MARY Devitt coloured her hair until about six months ago – but now she’s letting it go grey at the age of 95.

When asked what colour her hair was, she quickly quips: “It was grey like a mousy’s diddy.”

Her snappy lines, delivered in an Irish lilt while sitting in her sheltered housing complex, are fired out as easily to some questions as “I don’t remember” are to others. Easily forgiven after nine decades.

As reported last week in the Post, Mary was robbed of £2,500 from her savings by someone she trusted, Catherine Freel, a warden at the Old Kilpatrick facility.

Mary was “devastated” by the betrayal, says her great niece, Janice Hall. But Mary now says: “I have forgotten about it. I got the money back. We are turning a corner.”

Mary has had a full life and still sticks to her old Irish rules of never wearing trousers or going to the pub.

She was born Mary McNeill to Mammy Frances Byers and Joseph McNeill in Co Cavan in 1923 and grew up on a small farm with her brother Arthur and dog Nap.

“I like my independence,” says Mary today. “I’m quite fiercely independent. I don’t want carers doing anything. It comes from being on a farm doing everything.”

In 1962, Pat Devitt was a Merchant seaman and, when his ship broke down, he ended up in the right place to meet Mary.

She says they first met at the docks but admits their first encounter could have been at a market where she would sell eggs to buy flour and other supplies.

“When he said he had the same birthday – May 22 – I thought he was chatting me up,” says Mary.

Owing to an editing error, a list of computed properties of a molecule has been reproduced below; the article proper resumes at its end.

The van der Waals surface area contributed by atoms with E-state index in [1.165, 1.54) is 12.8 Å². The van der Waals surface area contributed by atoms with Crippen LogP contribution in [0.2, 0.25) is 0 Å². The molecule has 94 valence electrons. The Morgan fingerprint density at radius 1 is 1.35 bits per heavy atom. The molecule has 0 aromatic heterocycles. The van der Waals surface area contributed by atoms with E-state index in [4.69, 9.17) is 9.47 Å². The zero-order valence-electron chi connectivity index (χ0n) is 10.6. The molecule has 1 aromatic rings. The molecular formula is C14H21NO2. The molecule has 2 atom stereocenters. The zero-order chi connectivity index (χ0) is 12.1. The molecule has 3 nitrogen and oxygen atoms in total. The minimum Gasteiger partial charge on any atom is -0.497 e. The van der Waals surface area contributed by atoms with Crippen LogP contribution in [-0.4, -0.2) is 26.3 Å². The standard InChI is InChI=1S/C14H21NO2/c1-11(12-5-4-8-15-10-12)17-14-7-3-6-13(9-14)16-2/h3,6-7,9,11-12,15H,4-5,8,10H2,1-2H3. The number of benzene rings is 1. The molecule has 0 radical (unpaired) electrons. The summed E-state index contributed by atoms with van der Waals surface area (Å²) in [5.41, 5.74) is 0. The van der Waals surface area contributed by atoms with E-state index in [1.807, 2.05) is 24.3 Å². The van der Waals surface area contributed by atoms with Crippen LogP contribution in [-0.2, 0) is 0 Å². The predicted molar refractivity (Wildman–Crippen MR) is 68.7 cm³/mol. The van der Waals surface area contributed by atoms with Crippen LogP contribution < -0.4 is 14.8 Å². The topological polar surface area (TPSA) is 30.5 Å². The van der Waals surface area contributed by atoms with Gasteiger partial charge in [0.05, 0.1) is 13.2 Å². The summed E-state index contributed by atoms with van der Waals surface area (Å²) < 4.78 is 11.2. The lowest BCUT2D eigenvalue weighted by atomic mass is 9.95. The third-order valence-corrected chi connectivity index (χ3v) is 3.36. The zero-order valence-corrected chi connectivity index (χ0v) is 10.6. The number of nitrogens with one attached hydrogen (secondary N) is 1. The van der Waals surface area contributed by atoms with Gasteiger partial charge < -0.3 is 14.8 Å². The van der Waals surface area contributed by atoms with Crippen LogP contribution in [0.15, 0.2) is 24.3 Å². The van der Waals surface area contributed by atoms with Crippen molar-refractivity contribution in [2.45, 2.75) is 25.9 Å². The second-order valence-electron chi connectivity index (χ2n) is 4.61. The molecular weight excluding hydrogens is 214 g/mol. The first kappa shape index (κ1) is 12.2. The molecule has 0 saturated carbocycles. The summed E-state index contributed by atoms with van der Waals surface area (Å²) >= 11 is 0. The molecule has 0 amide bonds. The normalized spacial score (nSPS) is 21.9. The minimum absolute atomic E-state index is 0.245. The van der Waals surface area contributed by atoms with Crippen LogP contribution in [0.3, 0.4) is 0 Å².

“He was a real charmer – a perfect gentleman. We had a wonderful life together.”

The pair would go to dance halls “practically every night” for a twirl round the ballroom, as Pat was trained by the great choreographer and band leader Victor Silvester.

Pat was known as “half-crown uncle” for bringing a half crown with him when he came off the boat.

Mary worked as a housekeeper for a time and also spent 10 years in a government training centre. “I didn’t do anything except meet people,” Mary says, playing down her training centre role.

Pat, meanwhile, worked at the water board.

In 1972, Pat was in a serious car accident and required months of treatment in hospital.

It was then the couple decided to get married – after 10 years together.

Janice says Pat decided to marry to ensure Mary’s interests would be protected if anything happened to him. But he recovered and they were soon back at the dancing.

The couple used to travel with a caravan around Britain as well as visiting family in New Zealand for up to six months at a time.

They moved to St Alban’s to look after Pat’s sister May, who was bedridden and passed away in 2000, and then moved to Lowestoft, Suffolk.

For the last 10 years of his life, Mary cared for Pat as he slipped into dementia before dying in 2010 from asbestosis.

“Pat used to say, ‘It’s just “devil” if you don’t cross the Ts’.

“I miss Pat dreadfully,” admits Mary. “I hate being on my own.”

Five years ago Mary moved to Old Kilpatrick to be closer to Janice and her husband.

Initially she was out every day in all weather at the shops, chatting to residents outside the Keystore.

But, lately, sciatica has kept her largely housebound. She now has three carers who regularly pop in and Mary is torn between her independent streak and reluctantly accepting support.

Last August, a fall left her with cracked ribs and a punctured lung.

She spent seven weeks in hospital and Janice describes Mary’s ordeal as her being “more or less brought back from the dead”.

“A year later she is still living on her own,” she adds.

Janice started a tea and toast club at the sheltered housing complex as part of her studies in Clydebank at West College Scotland.

She says there is good camaraderie among residents and praised Mary’s carers.

“They are an amazing lifeline to clients such as Mary,” adds Janice.

Though there is the small minority who take advantage of the elderly, Mary accepts it’s “probably okay to ask for help” from others.

Mary adds: “When the other women come in, I’m looking after them. I’m their carer. I like looking after people.”